### leafvillageninja's blog

By leafvillageninja, history, 11 months ago, ,

Happy holidays!

You might have stumbled across the largest online encyclopedia of integer sequences (OEIS) when finding the solution to a competitive programming problem. OEIS helps a lot of researchers and students around the world. The website of OEIS (http://oeis.org/) is supported by donations to a not-for-profit organization, The OEIS Foundation. They conduct appeals once every year where they ask people to donate to them. So, if you can afford, consider donating to them this year. The link to donate is available on their homepage.

PS: I am in no way associated with OEIS, and I won't receive any benefit from the funds you're going to donate. I just want to see OEIS growing. That's why I posted this.

• +162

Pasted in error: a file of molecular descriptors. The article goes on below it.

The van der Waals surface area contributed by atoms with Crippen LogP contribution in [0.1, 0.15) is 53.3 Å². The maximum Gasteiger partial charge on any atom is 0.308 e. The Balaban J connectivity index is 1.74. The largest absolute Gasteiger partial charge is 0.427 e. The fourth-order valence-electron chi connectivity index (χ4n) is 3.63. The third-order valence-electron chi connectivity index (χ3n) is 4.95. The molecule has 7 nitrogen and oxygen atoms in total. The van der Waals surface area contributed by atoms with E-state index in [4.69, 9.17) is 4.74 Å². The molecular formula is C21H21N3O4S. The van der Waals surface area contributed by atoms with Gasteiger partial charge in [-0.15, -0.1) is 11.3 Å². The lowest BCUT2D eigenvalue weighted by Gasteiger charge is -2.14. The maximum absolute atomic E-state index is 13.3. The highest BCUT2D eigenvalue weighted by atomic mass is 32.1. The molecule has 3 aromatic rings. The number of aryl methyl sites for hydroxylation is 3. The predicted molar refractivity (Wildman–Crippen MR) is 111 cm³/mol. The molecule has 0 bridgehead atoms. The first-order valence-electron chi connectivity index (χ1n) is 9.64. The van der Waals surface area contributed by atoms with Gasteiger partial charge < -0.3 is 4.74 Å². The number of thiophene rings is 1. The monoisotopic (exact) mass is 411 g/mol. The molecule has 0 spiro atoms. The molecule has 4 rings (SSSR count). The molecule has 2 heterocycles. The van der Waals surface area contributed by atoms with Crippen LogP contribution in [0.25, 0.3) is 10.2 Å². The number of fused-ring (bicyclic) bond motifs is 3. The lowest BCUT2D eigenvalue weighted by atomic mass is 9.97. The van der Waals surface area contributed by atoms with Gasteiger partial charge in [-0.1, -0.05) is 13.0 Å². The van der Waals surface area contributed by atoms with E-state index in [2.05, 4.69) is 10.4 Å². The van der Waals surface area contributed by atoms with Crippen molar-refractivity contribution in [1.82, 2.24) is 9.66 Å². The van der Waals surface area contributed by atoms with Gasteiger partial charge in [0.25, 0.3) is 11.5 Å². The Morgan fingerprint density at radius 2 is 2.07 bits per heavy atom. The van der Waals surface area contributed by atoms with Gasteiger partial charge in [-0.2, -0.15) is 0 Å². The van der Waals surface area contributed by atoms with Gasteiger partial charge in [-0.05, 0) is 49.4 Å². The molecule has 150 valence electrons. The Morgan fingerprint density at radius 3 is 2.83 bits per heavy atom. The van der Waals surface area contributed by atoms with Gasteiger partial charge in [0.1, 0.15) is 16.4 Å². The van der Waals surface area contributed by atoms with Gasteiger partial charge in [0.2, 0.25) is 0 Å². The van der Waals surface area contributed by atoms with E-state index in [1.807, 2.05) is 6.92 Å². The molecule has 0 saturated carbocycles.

» 11 months ago, # | ← Rev. 2 →   +31 Those who solved today's D using OEIS should consider donating :)
•  » » 11 months ago, # ^ |   +1 How using OEIS?
•  » » » 11 months ago, # ^ |   +6 Bruteforce the answer f(n). Then write the sequence "n * n! — f(n)" for n = 1, 2, 3, 4, 5 in oeis. You will get the solution.
•  » » » 11 months ago, # ^ |   +6 Wrote a brute, observed that every term is of the form n!*(n-2)*x, found pattern of x on OEIS.
•  » » » » 11 months ago, # ^ |   +9 I wrote bruteforce, I noticed nothing helpful, I got nothing. :P
•  » » » » » 11 months ago, # ^ |   +9 early terms were coming out to be: 9,56,395,3084,26621.... 9=3!*1 + 3, 56=4!*2 + 8, 395=5!*3 + 35, 3084=6!*4 + 204 and so on.... and found the pattern for these adding terms(3,8,35,204....) on OEIS.